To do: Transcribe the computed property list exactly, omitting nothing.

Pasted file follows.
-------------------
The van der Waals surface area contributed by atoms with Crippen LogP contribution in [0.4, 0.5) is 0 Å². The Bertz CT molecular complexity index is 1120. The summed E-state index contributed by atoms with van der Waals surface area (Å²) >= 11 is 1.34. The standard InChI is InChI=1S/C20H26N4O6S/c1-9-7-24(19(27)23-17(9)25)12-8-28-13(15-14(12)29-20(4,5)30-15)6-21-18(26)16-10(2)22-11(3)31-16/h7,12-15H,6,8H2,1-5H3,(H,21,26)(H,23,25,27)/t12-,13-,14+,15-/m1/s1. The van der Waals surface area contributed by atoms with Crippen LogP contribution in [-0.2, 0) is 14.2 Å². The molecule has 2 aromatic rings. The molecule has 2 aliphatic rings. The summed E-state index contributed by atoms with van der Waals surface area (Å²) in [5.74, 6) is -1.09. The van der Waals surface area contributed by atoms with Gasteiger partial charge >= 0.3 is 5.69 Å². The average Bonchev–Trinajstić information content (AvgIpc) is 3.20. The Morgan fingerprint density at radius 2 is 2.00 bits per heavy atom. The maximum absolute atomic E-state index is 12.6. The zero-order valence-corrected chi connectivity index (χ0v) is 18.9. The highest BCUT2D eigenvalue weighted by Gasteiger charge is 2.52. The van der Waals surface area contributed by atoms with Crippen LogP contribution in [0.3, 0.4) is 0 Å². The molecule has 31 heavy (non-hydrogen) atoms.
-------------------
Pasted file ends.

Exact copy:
The van der Waals surface area contributed by atoms with Crippen LogP contribution in [0.4, 0.5) is 0 Å². The Bertz CT molecular complexity index is 1120. The summed E-state index contributed by atoms with van der Waals surface area (Å²) >= 11 is 1.34. The standard InChI is InChI=1S/C20H26N4O6S/c1-9-7-24(19(27)23-17(9)25)12-8-28-13(15-14(12)29-20(4,5)30-15)6-21-18(26)16-10(2)22-11(3)31-16/h7,12-15H,6,8H2,1-5H3,(H,21,26)(H,23,25,27)/t12-,13-,14+,15-/m1/s1. The van der Waals surface area contributed by atoms with Crippen LogP contribution in [-0.2, 0) is 14.2 Å². The molecule has 2 aromatic rings. The molecule has 2 aliphatic rings. The summed E-state index contributed by atoms with van der Waals surface area (Å²) in [5.74, 6) is -1.09. The van der Waals surface area contributed by atoms with Gasteiger partial charge >= 0.3 is 5.69 Å². The average Bonchev–Trinajstić information content (AvgIpc) is 3.20. The Morgan fingerprint density at radius 2 is 2.00 bits per heavy atom. The maximum absolute atomic E-state index is 12.6. The zero-order valence-corrected chi connectivity index (χ0v) is 18.9. The highest BCUT2D eigenvalue weighted by Gasteiger charge is 2.52. The van der Waals surface area contributed by atoms with Crippen LogP contribution in [0.3, 0.4) is 0 Å². The molecule has 31 heavy (non-hydrogen) atoms.